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  1. #1
    Rich's Avatar
    Rich Guest

    Default Will this thing match (or exceed) Hubble?



    We all know the original Hubble (thanks to incompetence at Hughes) had
    a flawed primary. But that was fixed. However, Hubble's pointing
    accuracy is staggering. It will be very lucky if when launched this
    scope can achieve the same kind of accuracy. If it can't, despite
    it's aperture, it could end up not operating at a much higher level
    than the current telescope.

    Top german technology for Hubble's successor

    [PIC=:left]Carl Zeiss Optronics, in Oberkochen, Germany, and the Max
    Planck Institute for Astronomy in Heidelberg (MPIA), are developing
    the main fine mechanical optical technology for two instruments to be
    part of the James Webb Space Telescope (JWST).

    Image: The "James Webb Space Telescope" is a European-American
    project. Its capacities will go way beyond those of its predecessor,
    the legendary Hubble Space Telescope. (NASA)

    Over the next eight years, under administration of the European Space
    Agency and NASA in the USA, the JWST (with a mirror of 6.5 metres)
    will shape up to be the successor to the legendary HUBBLE Space
    Telescope. Carl Zeiss and the Max Planck Institute signed a contract
    on November 29 to co-operate in their work on the MIRI and NIRSpec
    instrumentation of the JWST.

    The JAMES WEBB Space Telescope is going to replace the Hubble Space
    Telescope in the next few decades as the most important tool for
    astronomical observation. The most important scientific goal of the
    mission is to discover the "first light" of the early universe - the
    formation of the first stars out of the slowly cooling Big Bang. The
    light from these first stars and galaxies has shifted into the
    infrared spectrum because its wavelength has stretched out some twenty
    times, as the universe has been expanding. The infrared (warm)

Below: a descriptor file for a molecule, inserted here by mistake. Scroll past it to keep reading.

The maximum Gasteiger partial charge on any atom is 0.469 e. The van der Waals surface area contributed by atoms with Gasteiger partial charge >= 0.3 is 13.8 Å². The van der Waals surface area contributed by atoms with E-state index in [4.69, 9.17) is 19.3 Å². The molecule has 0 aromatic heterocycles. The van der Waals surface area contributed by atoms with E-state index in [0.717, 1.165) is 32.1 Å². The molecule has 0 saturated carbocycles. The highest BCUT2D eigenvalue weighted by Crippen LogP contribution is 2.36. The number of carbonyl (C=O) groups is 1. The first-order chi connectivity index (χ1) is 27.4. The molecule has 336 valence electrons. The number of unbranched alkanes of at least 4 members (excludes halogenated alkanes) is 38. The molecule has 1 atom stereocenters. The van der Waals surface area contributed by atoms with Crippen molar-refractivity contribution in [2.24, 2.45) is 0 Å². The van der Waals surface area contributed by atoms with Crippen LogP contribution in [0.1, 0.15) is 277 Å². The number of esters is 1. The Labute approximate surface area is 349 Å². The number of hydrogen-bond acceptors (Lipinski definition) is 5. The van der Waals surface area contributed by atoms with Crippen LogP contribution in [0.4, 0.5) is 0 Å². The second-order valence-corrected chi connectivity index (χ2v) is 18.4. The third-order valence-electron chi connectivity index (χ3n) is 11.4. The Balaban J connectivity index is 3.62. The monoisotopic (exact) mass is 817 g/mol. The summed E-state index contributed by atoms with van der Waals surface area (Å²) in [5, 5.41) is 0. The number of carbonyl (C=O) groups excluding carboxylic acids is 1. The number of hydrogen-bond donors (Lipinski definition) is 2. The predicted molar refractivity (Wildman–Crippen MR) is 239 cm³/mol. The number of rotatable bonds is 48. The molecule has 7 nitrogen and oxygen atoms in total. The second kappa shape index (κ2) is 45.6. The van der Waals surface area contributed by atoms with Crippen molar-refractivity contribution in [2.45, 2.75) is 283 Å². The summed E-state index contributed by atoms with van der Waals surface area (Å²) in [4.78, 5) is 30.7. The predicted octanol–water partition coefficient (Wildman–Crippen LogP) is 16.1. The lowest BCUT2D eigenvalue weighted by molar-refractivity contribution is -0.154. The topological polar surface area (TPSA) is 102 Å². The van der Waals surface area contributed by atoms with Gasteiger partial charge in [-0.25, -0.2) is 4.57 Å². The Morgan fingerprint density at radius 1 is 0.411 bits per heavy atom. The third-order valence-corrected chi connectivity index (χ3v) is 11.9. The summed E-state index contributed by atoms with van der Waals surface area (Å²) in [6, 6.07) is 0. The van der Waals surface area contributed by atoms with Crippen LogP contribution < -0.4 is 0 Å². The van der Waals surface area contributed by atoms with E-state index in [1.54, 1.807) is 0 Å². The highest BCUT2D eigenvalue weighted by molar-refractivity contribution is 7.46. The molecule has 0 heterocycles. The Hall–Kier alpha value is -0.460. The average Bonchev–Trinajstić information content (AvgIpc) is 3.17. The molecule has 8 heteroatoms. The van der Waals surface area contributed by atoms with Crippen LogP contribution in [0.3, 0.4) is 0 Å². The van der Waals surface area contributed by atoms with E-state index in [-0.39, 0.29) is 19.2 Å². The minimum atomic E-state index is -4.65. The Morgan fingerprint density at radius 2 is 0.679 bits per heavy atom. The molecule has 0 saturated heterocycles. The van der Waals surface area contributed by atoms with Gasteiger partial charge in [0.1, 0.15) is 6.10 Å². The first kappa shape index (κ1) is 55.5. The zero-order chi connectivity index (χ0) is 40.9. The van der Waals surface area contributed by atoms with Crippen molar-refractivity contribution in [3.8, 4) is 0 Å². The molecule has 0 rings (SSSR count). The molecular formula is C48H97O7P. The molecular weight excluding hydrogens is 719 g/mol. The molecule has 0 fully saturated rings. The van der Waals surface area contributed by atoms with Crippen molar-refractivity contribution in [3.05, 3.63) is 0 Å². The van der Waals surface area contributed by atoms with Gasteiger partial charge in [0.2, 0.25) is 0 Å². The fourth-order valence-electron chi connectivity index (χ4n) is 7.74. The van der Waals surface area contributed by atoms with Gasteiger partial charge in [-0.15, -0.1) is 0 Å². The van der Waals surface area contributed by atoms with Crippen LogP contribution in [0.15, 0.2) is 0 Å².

radiation of the telescope and its instruments could disturb these
    weak cosmic signals. In order to prevent this, the telescope has to be
    essentially deep frozen.

    For this reason, the JWST will be stationed at the "Lagrangian point
    L2", 1.5 million kilometres outside the Earth's orbit. The
    gravitational forces of the Sun and the Earth balance each other at
    L2, so the JWST can maintain a position synchronous with the sun and
    the Earth, permanently on the far side of the Earth from the sun.
    Here, the telescope and its instruments will cool down to -230 degrees
    Celsius. The extremely high sensitivity and resolution of the huge
    telescope will lead to entirely new insights about the formation of
    stars and planets in the Milky Way Galaxy. These investigations are
    only possible in the infrared spectrum. Unlike visible light, infrared
    light can pass through the thick gas and dust clouds, in which planets
    and stars form, without being appreciably weakened.

    The telescope and its instruments make immense demands. They will be
    subject to initial stress at an acceleration much higher than the
    Earth's, and then cooled down to a temperature almost reaching
    absolute zero (-273 degrees Celsius). After the telescope is put into
    operation at its final location, its astronomical instruments will be
    adjusted to a high level of accuracy and have to be kept there -
    roughly equivalent to targeting the point of a needle from a
    one-kilometre distance.

    The Space Telescope has three instruments on board for data recording:
    MIRI, NIRSpec, and NIRCam. MIRI and NIRSpec are being developed and
    built in Europe. Carl Zeiss and the MPIA will be making a major